Book Review: “A Path Appears” by Nicholas Kristof and Sheryl WuDunn
“A Path Appears,” the latest book by Pulitzer Prize winners Nicholas D. Kristof and Sheryl WuDunn, takes the reader on a journey starting with the story of a nine year-old girl who convinced people to donate money to provide clean drinking water for individuals around the world and ending with the tale of two college students that turned a homework assignment into an organization that delivers healthy school lunches to low-income schools in America. Through these captivating examples, this book makes the case that you do not have to be rich or business savvy to help make a change, and that problems exist closer to home than you might think.
A primary message in “A Path Appears” is that even small contributions can create a real impact in social issues across our nation and around the world. What may seem like a drop in the bucket can change someone’s life for the better. So often we find ourselves not contributing because we feel we don’t have enough to offer. This book teaches us that with a small amount of research and care you can make a change no matter how much money, time or experience you have.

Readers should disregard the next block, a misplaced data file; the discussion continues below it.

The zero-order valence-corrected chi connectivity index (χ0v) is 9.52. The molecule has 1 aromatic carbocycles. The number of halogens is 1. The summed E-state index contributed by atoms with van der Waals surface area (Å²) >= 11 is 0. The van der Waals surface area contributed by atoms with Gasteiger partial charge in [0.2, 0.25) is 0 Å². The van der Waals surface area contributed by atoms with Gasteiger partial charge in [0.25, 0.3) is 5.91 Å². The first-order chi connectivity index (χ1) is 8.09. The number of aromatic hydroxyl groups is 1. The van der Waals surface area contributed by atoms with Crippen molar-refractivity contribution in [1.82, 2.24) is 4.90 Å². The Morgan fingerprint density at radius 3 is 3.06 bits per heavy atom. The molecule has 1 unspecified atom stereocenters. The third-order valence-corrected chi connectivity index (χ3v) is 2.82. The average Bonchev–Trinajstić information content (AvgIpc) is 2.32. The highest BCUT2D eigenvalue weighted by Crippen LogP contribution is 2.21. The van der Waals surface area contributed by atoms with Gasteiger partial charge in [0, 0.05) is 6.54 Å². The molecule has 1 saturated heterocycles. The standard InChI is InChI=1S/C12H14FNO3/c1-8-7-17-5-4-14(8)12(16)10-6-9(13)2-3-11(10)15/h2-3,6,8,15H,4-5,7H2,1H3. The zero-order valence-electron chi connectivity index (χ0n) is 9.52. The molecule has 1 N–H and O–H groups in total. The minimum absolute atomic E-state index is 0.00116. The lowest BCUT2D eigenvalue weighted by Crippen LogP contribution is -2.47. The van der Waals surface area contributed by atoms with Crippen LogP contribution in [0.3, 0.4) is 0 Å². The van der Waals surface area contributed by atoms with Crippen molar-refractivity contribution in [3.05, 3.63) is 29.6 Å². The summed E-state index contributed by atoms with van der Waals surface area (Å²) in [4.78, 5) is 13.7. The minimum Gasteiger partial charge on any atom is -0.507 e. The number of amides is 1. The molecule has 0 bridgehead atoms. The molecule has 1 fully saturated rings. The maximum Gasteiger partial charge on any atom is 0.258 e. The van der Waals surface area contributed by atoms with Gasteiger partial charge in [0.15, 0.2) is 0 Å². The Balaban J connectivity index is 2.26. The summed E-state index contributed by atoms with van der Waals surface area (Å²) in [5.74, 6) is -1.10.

Kristof and WuDunn also use this opportunity to challenge the common notion that issues like malnutrition, extreme violence, and lack of education only affect people in developing nations. The authors show us a different reality. They paint a picture in one story of Chicago’s west side, where three murders a day is the norm. “How could this happen in a developed country, in a wealthy city?” We ask. “And how can we stop it?” The powerful solution that Kristof and WuDunn illustrate here didn’t start with economic development or criminal justice, but with an open mind. Dr. Gary Slutkin, a medical doctor born a raised in Chicago, had an extensive background in infectious diseases. He worked around the world on illnesses from tuberculosis to HIV with a special focus on eradicating transmission. When Slutkin began looking at Chicago’s violence as an infectious, transmittable disease, he started to find ways to treat the problem as such. He looked at the time and place where violence would begin to escalate, or to move from one family to another, and that’s where he started stopping it. This is just one of the many stories that demonstrate that you don’t have to look across the world to find a problem and solve it. Sometimes you just have to look around you.
“A Path Appears” is full of powerful moments capable of motivating even the most skeptical person into wanting to make a change. Every night after reading the stories in this book I excitedly told my wife about things people across the world were doing to make a change. This book will drive you to take action and that step, even a small “drop in the bucket,” might just change someone’s life.
You can order a copy of “A Path Appears” here.
Entry filed under: Impact Investing, Opportunities for social innovators, Social Entrepreneurship. Tags: A Path Appears, Book review, Engaged Giving, Gary Slutkin, Half The Sky, Nicholas Kristof, Philanthropy, Sheryl WuDunn, social innovation.